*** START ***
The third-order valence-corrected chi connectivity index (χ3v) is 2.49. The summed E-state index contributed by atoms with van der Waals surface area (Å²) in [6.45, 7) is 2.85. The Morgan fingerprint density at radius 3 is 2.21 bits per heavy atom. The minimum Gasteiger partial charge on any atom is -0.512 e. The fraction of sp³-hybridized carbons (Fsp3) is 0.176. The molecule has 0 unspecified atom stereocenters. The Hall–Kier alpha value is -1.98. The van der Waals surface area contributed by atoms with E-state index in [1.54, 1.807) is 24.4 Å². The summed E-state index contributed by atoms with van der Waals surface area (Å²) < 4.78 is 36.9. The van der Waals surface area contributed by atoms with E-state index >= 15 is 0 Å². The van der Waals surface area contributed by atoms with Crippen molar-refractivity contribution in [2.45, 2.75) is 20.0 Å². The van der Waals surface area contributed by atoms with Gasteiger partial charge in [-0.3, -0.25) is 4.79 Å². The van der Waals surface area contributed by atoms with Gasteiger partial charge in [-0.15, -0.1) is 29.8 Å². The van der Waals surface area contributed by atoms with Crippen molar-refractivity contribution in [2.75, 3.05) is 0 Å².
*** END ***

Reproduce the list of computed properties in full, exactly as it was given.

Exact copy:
The third-order valence-corrected chi connectivity index (χ3v) is 2.49. The summed E-state index contributed by atoms with van der Waals surface area (Å²) in [6.45, 7) is 2.85. The Morgan fingerprint density at radius 3 is 2.21 bits per heavy atom. The minimum Gasteiger partial charge on any atom is -0.512 e. The fraction of sp³-hybridized carbons (Fsp3) is 0.176. The molecule has 0 unspecified atom stereocenters. The Hall–Kier alpha value is -1.98. The van der Waals surface area contributed by atoms with E-state index in [1.54, 1.807) is 24.4 Å². The summed E-state index contributed by atoms with van der Waals surface area (Å²) < 4.78 is 36.9. The van der Waals surface area contributed by atoms with E-state index >= 15 is 0 Å². The van der Waals surface area contributed by atoms with Crippen molar-refractivity contribution in [2.45, 2.75) is 20.0 Å². The van der Waals surface area contributed by atoms with Gasteiger partial charge in [-0.3, -0.25) is 4.79 Å². The van der Waals surface area contributed by atoms with Gasteiger partial charge in [-0.15, -0.1) is 29.8 Å². The van der Waals surface area contributed by atoms with Crippen molar-refractivity contribution in [2.75, 3.05) is 0 Å².